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Captive patient: Medical care in California’s prisons and jails

Captive patient: Medical care in California’s prisons and jails

Picture of Christopher McGuinness
Folsom State Prison
Folsom State Prison

Each year, millions of Californians must decide how they will obtain and pay for their medical care. While many of them have a choice as to where and how they get that care, another large population within the state has virtually no say the quality of medical care available to them.

Currently, California’s state prisons are home to more than 183,000 incarcerated persons. Their medical care is entrusted to the California Department of Corrections and Rehabilitation (CDCR). Those inmates are spread out across 35 different penal facilities, where the availability, quality and cost of medical care appears to vary greatly. For example, the total cost of nonlabor-related medical care, which is adjusted by a cost-of-living adjustment (COLA) factor, is just $52 per inmate per month at Calipatria State Prison. At the California Men’s Colony, a state prison located in San Luis Obispo County, that cost is $217 per inmate, per month. At the R.J. Donovan Correctional Facility in San Diego, the cost is as much as $789 per inmate, per month.

California’s prison system has a fraught history when it comes to providing adequate care to its wards. Medical care for inmates in California's state prisons was placed into receivership in 2006 after a federal court ruled that conditions in the state’s prisons were unconstitutional. A decade later, many of the state’s prisons remain under that receivership as the CDCR and the California Prison Health Care Receivership Corporation continues to try and raise the level of medical care for inmates to proper constitutional standards, collecting a massive trove of data on each prison's performance along the way.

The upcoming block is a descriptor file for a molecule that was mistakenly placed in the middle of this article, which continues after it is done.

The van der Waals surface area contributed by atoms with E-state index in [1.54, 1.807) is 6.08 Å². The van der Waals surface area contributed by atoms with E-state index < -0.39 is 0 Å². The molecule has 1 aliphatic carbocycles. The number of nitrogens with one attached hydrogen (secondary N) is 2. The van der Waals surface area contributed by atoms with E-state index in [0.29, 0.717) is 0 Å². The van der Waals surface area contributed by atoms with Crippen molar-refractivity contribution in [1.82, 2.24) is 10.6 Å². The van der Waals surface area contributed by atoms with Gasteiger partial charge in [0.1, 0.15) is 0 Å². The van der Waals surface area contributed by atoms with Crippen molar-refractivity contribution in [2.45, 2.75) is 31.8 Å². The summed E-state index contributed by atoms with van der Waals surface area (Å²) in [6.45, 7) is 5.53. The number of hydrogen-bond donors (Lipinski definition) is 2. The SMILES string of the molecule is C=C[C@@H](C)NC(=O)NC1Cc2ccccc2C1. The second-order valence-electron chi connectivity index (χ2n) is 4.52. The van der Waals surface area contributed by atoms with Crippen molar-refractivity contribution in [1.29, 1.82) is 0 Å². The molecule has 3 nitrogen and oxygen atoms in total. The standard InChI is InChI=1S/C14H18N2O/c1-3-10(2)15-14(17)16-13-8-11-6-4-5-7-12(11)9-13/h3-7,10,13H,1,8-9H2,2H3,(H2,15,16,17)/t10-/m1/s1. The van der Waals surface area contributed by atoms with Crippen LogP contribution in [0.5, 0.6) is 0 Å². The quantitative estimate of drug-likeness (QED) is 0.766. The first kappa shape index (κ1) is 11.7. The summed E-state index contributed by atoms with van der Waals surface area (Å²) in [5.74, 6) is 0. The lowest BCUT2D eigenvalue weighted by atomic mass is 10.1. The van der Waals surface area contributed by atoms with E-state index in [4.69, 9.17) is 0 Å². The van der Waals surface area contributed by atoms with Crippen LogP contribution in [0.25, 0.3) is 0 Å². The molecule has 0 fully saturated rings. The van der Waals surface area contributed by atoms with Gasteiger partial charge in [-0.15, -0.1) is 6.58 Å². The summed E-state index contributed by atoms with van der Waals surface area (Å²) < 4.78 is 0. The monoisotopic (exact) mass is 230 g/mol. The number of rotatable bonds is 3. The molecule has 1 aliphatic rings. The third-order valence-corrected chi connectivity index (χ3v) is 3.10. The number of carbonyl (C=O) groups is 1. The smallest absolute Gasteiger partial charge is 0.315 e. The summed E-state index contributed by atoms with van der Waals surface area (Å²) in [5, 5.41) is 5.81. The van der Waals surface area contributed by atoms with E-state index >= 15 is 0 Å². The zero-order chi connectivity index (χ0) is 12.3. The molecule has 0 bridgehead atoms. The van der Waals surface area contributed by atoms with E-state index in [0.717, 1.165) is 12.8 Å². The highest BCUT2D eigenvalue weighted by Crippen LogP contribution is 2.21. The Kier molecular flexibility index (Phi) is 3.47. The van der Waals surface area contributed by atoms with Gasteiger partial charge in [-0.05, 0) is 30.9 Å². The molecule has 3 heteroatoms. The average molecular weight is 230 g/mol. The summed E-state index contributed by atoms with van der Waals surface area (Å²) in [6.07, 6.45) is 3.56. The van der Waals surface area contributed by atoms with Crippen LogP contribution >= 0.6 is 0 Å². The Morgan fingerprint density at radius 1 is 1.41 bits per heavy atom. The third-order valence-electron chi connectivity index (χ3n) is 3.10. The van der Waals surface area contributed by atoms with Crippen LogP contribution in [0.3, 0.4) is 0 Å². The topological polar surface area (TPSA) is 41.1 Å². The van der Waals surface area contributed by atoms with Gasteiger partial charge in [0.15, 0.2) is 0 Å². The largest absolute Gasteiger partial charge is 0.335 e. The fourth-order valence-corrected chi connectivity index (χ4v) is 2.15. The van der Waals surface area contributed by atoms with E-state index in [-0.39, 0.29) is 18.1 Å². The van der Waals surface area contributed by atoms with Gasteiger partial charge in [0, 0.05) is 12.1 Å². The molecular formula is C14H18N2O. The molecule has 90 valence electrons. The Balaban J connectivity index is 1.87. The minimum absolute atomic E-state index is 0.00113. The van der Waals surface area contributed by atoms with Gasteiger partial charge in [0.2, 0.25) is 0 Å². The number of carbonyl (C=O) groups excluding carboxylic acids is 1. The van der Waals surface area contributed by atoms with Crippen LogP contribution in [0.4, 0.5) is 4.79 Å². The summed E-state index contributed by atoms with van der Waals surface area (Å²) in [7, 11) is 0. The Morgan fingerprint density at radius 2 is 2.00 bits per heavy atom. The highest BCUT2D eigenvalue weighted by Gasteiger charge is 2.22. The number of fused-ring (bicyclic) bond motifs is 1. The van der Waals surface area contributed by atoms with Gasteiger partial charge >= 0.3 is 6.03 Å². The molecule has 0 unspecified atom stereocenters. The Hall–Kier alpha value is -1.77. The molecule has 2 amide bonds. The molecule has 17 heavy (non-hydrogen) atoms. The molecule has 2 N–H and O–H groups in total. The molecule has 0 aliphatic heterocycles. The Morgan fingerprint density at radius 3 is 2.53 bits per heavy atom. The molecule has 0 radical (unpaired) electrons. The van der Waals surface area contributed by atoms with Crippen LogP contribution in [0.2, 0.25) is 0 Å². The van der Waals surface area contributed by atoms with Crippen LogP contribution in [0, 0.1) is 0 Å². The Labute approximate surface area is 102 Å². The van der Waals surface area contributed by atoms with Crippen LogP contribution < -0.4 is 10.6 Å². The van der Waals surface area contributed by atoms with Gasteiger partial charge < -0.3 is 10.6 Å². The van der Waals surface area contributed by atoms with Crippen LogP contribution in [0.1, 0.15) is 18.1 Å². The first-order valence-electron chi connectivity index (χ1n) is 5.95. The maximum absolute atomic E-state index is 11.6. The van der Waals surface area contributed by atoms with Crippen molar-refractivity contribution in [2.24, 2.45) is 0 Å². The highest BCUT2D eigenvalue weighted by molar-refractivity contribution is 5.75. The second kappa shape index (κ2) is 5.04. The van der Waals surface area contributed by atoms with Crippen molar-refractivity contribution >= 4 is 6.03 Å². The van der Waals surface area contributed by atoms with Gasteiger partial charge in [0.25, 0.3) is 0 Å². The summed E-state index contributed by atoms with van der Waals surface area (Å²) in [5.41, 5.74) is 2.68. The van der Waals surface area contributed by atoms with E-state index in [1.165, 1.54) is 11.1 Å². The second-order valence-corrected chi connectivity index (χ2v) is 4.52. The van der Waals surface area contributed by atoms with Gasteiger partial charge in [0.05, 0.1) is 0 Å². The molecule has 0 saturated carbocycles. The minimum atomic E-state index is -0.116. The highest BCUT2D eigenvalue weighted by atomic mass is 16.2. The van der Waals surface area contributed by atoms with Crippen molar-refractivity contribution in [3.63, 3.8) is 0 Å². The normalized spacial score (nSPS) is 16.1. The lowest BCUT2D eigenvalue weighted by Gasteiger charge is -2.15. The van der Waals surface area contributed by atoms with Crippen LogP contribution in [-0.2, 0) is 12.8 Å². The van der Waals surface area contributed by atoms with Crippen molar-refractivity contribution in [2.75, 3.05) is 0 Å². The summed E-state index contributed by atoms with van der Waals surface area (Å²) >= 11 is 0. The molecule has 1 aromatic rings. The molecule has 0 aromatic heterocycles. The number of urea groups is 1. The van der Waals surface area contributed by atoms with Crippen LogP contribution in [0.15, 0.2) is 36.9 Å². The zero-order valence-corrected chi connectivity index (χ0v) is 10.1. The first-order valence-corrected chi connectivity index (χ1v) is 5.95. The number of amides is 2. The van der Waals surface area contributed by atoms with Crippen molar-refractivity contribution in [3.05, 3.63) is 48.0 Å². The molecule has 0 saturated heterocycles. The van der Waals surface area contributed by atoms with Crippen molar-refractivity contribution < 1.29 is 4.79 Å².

My fellowship project will use this data to explore the various factors that determine the quality of medical care California’s inmates are getting, and whether that care is enough to meet the needs of the state’s prisoner population. Using the available data as a starting point, I believe we can find out whether the state is living up its promise to improve medical care for its inmates and if those improvements reach across all of the state’s prison facilities. Furthermore, I plan to answer the question of whether the documented improvements translate to real-world results for inmates through interviews with prisoner rights advocates groups, health care experts, and current and former inmates themselves.

California’s prisons aren’t the only facilities in the state struggling with providing medical care to inmates. Unlike prisons, medical care at each of the state’s 123 county jails isn’t managed by a single entity, and the quality and availability of care can vary based on the size, staffing, and budgetary restrictions. Many county jails claim efforts to realign the state prison population have strained their ability to provide medical care to inmates. Under , passed in 2011, non-violent, non-serious, and non-sex offenders, who once may have been housed in state prisons, are now serving their sentences in county jails. While realignment helped lower inmate populations in the state’s overcrowded prisons, it saddled county jails with more inmates serving longer sentences than they’d housed previously, challenging them to provide long-term medical care to inmates who suffer from chronic conditions with the limited resources at their disposal. As part of my proposed project, I plan to compare the data points collected from the state prisons with data from the state’s county jails, and explore what impact, if any, prison realignment has had on the medical care in the state’s many county jails, and what that impact means for the lives and health of inmates.

When it is completed, I believe this project will provide a window into how effectively our state and its counties are providing critical medical care to an overlooked and marginalized community whose health care is out of their hands and at the mercy of mercurial political, social, and economic forces beyond their control. 

[Photo by Vince via .]

Comments

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Hello,
I am interested in the results of the project results discussed in this article. Did you complete the project? Do you have results? Thank you.

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